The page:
To be alive is to be inside the wave, always travelling until it breaks and is gone. These poems are concerned with the borderline between the living and the dead – the underworld and the human living world – and the exquisitely intense being of both. They possess a spare, eloquent lyricism as they explore the bliss and anguish of the voyage.
Inside the Wave is Helen Dunmore’s tenth poetry book, her first since The Malarkey (2012), whose title-poem won the National Poetry Competition. Her other books include Glad of These Times (2007), and Out of the Blue: Poems 1975-2001 (2001), a comprehensive selection drawing on seven previous collections.
‘Henry James, in The Art of Fiction, urged the apprentice novelist to “try to be one of those people on whom nothing is lost”. In a career of great distinction, Dunmore has not only acted on the advice – as both novelist and poet – but has offered the reader a chance to share her remarkable alertness, imaginative range and generosity of spirit.’ – Sean O’Brien, The Guardian [on Inside the Wave]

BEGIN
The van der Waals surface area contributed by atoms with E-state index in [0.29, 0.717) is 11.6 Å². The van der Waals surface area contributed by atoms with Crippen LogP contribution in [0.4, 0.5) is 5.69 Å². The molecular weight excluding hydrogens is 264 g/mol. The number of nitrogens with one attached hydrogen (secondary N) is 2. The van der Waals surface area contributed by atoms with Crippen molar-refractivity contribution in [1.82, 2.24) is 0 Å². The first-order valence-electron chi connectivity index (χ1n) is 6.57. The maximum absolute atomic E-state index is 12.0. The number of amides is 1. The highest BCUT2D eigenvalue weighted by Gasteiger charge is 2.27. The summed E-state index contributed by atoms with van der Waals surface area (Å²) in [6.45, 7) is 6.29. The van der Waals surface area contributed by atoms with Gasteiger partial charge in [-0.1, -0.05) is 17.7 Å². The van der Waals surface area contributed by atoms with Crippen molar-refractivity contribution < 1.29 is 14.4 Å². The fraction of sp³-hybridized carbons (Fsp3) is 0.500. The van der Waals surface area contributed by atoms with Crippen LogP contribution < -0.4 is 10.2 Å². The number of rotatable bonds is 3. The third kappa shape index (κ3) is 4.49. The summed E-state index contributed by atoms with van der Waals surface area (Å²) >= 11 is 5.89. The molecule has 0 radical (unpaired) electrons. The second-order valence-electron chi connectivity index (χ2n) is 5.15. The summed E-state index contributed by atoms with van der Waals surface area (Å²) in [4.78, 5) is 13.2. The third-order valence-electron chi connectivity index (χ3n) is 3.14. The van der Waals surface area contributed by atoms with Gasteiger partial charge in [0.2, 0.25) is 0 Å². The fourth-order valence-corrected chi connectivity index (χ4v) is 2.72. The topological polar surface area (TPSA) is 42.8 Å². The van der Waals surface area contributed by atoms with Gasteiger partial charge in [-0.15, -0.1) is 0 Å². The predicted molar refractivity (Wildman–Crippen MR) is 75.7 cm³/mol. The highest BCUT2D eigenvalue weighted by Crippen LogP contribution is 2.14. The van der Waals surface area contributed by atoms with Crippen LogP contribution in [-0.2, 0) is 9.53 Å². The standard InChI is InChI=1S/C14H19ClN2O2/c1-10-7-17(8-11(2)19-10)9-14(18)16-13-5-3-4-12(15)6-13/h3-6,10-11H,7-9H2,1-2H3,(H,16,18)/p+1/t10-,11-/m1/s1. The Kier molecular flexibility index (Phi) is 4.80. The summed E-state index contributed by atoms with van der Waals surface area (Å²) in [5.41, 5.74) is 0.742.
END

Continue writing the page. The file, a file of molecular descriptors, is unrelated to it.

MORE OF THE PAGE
‘These are uneasy yet companionable poems, watchful and urgent.’ – David Wheatley, Literary Review [on Inside the Wave]
'...elegiac but uplifting... This is a book that deals with mortality, but also surprises with its insights and imaginative drive.’ - Jessica Traynor, on Inside the Wave, which she reviewed on RTE Radio 1’s Arena
Helen Dunmore reads two poems
Helen Dunmore reads two poems, 'Wild strawberries' from Out of the Blue: Poems 1975-2001 (Bloodaxe Books, 2001) and 'Glad of these times' from Glad of These Times (Bloodaxe Books, 2007). This film is from the DVD-book In Person: 30 Poets, filmed by Pamela Robertson-Pearce, edited by Neil Astley, which includes six poems read by Helen Dunmore.